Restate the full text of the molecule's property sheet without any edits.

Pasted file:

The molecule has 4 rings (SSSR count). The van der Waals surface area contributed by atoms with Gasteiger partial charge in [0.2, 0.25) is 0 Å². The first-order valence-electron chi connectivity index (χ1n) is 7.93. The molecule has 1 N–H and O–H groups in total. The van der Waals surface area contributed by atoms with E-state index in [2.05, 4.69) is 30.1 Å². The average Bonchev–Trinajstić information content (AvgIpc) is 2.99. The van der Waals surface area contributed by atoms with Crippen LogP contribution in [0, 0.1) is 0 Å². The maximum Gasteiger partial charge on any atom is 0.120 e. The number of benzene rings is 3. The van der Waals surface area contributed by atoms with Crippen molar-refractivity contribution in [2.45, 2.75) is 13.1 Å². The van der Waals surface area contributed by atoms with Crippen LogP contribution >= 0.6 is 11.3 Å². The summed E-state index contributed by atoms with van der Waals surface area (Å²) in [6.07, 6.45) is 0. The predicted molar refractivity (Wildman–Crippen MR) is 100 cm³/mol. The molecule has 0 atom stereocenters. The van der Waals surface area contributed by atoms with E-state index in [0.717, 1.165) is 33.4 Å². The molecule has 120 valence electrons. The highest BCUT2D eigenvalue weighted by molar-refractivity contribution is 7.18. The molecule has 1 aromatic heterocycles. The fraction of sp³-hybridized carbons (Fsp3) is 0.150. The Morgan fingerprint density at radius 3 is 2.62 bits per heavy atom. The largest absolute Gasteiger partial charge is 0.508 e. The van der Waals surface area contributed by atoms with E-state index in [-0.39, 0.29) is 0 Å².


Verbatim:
The molecule has 4 rings (SSSR count). The van der Waals surface area contributed by atoms with Gasteiger partial charge in [0.2, 0.25) is 0 Å². The first-order valence-electron chi connectivity index (χ1n) is 7.93. The molecule has 1 N–H and O–H groups in total. The van der Waals surface area contributed by atoms with E-state index in [2.05, 4.69) is 30.1 Å². The average Bonchev–Trinajstić information content (AvgIpc) is 2.99. The van der Waals surface area contributed by atoms with Crippen LogP contribution in [0, 0.1) is 0 Å². The maximum Gasteiger partial charge on any atom is 0.120 e. The number of benzene rings is 3. The van der Waals surface area contributed by atoms with Crippen molar-refractivity contribution in [2.45, 2.75) is 13.1 Å². The van der Waals surface area contributed by atoms with Crippen LogP contribution >= 0.6 is 11.3 Å². The summed E-state index contributed by atoms with van der Waals surface area (Å²) in [6.07, 6.45) is 0. The predicted molar refractivity (Wildman–Crippen MR) is 100 cm³/mol. The molecule has 0 atom stereocenters. The van der Waals surface area contributed by atoms with E-state index in [0.717, 1.165) is 33.4 Å². The molecule has 120 valence electrons. The highest BCUT2D eigenvalue weighted by molar-refractivity contribution is 7.18. The molecule has 1 aromatic heterocycles. The fraction of sp³-hybridized carbons (Fsp3) is 0.150. The Morgan fingerprint density at radius 3 is 2.62 bits per heavy atom. The largest absolute Gasteiger partial charge is 0.508 e. The van der Waals surface area contributed by atoms with E-state index in [-0.39, 0.29) is 0 Å².